Culinary grade matcha is intended for baking and cooking. It has a stronger flavor than ceremonial grade matcha as it needs to stand up to other strong flavors. Premium, cafe, ingredient, kitchen, and classic are all grades of culinary grade matcha.5
Other Factors that Determine the Quality of Matcha Powder
In addition to grades, the best matcha powder is determined by its region, solubility in water, taste, and color.
Green tea is cultivated throughout the world, but Japan produces the best quality Matcha and follows the strictest cultivation processes. If you’re looking for a true matcha experience, avoid matcha harvested in China or elsewhere, as it tends to be of poorer quality.
Correctly removing the stems and veins from tea leaves means the matcha powder will readily dissolve in water. Therefore, solubility is a good indicator that you’re drinking high-quality matcha.
The best matcha will have a sweet, smooth flavor with only slight bitter notes. It may not even taste bitter at all. If the manufacturer has used sweeteners or other additives it could be to conceal the bitterness of low-quality matcha. Importantly, it’s worth mentioning that using boiling water to prepare your matcha green tea drink is a surefire way to make it taste bitter. Therefore it’s best to prepare your matcha with cold or warm water.
Non-Organic Matcha: A good quality matcha is bright green or emerald green in color. Lower-quality matcha can have a yellowish-brown hue because of insufficient shade before harvest or poor stem removal before grinding.
Organic Matcha: Organic fertilizers do not provide tea plants with the same amount of energy and nutrients as non-organic fertilizers. This means the color of organic matcha is naturally duller when compared to non-organic matcha.6
Health Benefits of Matcha
Matcha is everywhere nowadays, often making headlines for its positive effect on heart disease, diabetes, and even weight loss. So, even if you’re new to drinking matcha, you’ve probably heard a thing to two about its many health benefits. This section will explore some of the hype surrounding matcha and dive into what the science is saying.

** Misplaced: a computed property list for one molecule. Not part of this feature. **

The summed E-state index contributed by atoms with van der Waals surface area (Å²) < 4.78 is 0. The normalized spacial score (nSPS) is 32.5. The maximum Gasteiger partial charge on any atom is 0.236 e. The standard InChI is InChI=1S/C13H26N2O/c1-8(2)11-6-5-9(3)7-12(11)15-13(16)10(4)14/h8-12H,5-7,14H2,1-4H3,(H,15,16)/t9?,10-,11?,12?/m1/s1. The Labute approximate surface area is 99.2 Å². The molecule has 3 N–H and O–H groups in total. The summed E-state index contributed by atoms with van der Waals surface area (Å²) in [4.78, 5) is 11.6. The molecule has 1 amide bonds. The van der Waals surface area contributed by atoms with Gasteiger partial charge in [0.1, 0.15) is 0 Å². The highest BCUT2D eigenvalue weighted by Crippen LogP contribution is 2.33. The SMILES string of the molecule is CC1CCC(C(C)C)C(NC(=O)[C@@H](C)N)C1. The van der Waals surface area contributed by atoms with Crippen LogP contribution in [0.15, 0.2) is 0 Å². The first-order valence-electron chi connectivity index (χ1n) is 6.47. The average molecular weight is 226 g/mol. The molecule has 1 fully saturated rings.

Matcha is High in Antioxidants
Matcha contains many antioxidants like catechins, caffeine, phenolic acids, rutin, quercetin, vitamin C, chlorophyll, and theanine. Antioxidants help protect the body from oxidative stress by neutralizing harmful free radicals. Oxidative stress can cause damage to our body’s cells and tissues, which can lead to inflammation and accelerated skin aging.7
Matcha Increases Cognitive Function
I often drink a cup of matcha first thing in the morning to help me wake up, and there’s scientific evidence to back this up. Thanks to its epigallocatechin gallate (EGCG), caffeine, and l-theanine content, matcha may improve focus and attention.1
Matcha Could Help You Relax & Relieve Stress
It may seem odd that matcha can improve concentration while also promoting relaxation, but that’s precisely what it does. The l-theanine content in matcha relaxes the mind and reduces stress and anxiety without making you drowsy. In short, you’ll experience a calm but alert state of mind.8
Matcha May Improve Heart Health
Matcha contains rutin, a potent antioxidant that helps strengthen blood vessels and keep them healthy.1 Furthermore, research shows that the catechins in matcha may lower the total cholesterol, LDL “bad” cholesterol, and triglyceride levels.9 In other words, matcha may be associated with a lower risk of cardiovascular disease.10
Matcha Boosts Natural Detoxification
The high chlorophyll content in matcha responsible for its vibrant green color is also a powerful detoxifier, helping the body rid itself of toxins and heavy metals.11
Matcha Lowers Blood Sugar Levels
Blood sugar balance is important for health since it helps us maintain energy levels and stable moods. Consequently, a disruption of blood sugar levels can increase sugar cravings, irritability, poor sleep, brain fog, anxiety, low energy, hormonal imbalances, and weight gain.
However, matcha catechins may help prevent harsh blood sugar spikes and lower blood sugar levels by reducing the amount of glucose absorbed into the bloodstream from the starchy food we eat (like pasta, rice, and potatoes).12 That being said, these findings are a result of drinking green tea at the same time as eating a meal.1, 13
Matcha May Help with Weight Loss
If you’ve ever looked up the health benefits of green tea on the internet, you’ll see that one of them is weight loss. This is because caffeine and catechins, particularly EGCG, a potent antioxidant in green tea, have been shown to enhance metabolism and fat burning in some people.14, 15, 16